We saw Charlie Wilson’s War on Saturday. It wasn’t our first choice, but we ended up really liking it. Ned Beatty made a brief appearance as a committee chair in the House, and my husband had to hear for at least the third time about how I met Mr. Beatty when I was 12.
We were in Wildwood, New Jersey for the weekend, and as we were walking down the boardwalk, we were approached by a man with a clipboard. Were the three of us (myself; my sister, then 11; and a 10-year-old neighbor we’d brought with us) interested in appearing in a scene in a movie that was being filmed? My mom was immediately suspicious, but the man walked us over to a booth at Morey’s Pier and we all saw that he wasn’t kidding…there were cameras and equipment everywhere, and Robert Hays, who was starring, was about 8 feet away from us. The man told us that Ned Beatty was the other lead; now, my mom was really impressed. Our job was to play a game at the booth while Hays and Beatty shot a scene in front of us; we were background. My mom signed the release (she signed on our friend’s behalf too. At first they weren’t going to permit her to be part of the scene since she didn’t have a parent on hand to sign the release, but seeing a 10-year-old girl fighting tears of disappointment was too much for the director; he allowed my mom to talk him into putting her in the scene, too.) We did the scene 3 or 4 times, and ran back to my waiting parents when the director thanked us and sent us on our way.
My dad asked if we’d talked to Ned Beatty, and we said no, we just did what they asked us to do…none of us really knew anything about Ned Beatty (Deliverance was his best-known role at that time, and naturally, none of us had seen it); we were more impressed with Robert Hays, who was cute and had been on TV shows that we’d seen (Airplane hadn’t come out yet). My dad wanted me to go back and get Ned Beatty’s autograph, and I finally agreed to run over there and approach him. This wasn’t an easy assignment for me; I was not an outgoing child, and the idea of approaching any strange adult, much less a movie star, was horrifying to me. But I didn’t want to disappoint my parents, so I walked back over to the pier, where the director was talking with Beatty. I waited until they were finished, and Beatty turned around and was right in front of me. I almost lost my nerve, but I managed to stammer “Mr. Beatty?”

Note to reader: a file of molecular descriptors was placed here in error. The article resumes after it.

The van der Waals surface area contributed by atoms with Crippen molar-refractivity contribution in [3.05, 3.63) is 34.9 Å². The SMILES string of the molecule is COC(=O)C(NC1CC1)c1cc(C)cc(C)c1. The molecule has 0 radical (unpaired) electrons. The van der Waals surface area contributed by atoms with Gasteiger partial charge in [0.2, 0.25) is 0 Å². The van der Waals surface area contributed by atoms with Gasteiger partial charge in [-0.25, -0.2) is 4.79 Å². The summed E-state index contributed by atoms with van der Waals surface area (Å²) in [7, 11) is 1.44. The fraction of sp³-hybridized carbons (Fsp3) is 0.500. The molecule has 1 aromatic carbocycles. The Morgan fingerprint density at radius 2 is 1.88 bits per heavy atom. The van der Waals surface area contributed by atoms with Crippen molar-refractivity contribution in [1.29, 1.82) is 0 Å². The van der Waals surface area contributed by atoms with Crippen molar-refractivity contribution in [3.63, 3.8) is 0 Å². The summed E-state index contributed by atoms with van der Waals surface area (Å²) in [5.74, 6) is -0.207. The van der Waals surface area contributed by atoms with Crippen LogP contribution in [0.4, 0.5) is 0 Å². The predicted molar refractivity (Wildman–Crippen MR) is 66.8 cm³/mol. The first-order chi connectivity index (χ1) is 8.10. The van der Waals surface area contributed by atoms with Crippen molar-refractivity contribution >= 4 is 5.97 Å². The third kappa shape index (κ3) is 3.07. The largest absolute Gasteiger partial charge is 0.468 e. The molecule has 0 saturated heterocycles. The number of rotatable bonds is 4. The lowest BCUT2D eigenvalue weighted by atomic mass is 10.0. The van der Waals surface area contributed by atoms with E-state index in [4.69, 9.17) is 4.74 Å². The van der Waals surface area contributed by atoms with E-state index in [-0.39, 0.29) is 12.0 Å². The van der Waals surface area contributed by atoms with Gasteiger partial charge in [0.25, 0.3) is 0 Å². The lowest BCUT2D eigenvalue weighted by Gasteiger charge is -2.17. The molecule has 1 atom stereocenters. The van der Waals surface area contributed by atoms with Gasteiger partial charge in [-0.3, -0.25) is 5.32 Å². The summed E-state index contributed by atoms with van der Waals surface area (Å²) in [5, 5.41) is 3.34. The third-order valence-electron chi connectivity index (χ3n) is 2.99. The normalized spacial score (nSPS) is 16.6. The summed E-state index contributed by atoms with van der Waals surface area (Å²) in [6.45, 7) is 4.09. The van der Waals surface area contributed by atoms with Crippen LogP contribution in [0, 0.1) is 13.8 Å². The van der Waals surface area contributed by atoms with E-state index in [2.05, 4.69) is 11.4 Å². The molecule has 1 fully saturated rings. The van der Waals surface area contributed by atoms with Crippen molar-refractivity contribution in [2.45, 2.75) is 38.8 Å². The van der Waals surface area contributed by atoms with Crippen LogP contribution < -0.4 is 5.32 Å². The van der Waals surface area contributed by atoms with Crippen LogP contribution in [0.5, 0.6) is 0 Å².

Yes, he said without looking down at me
Um, well, I was in that scene? With the balloon game? And I wanted to see if I could have your autograph?
He looked at me then…YOU want my autograph? Well, I’ll be damned…little girls don’t usually even recognize me…I feel like a Bay City Roller. Sure, do you have some paper?
Of course I didn’t; I was 12 and at the beach…but there were some napkins on a concession stand, so Beatty grabbed one, asked me my name, and scribbled his autograph. I thanked him and ran back to my family, waving my napkin, and my parents were almost as excited as I was…not just because of the autograph, but because they couldn’t believe I’d summoned the nerve to ask for it.
My dad looked at the napkin, and cracked up…it said “Dear Claire. It was nice meeting you. Please don’t blow your nose on this. Best Wishes, Ned Beatty”
I’ve Googled Hays and Beatty, and the only thing I can find that they appeared in together was this. The carnival worker part sounds right, but the release date would have been several years after “my” scene was filmed. I guess it was a very bad movie. But Ned Beatty is a very good actor, and he was a nice guy that day.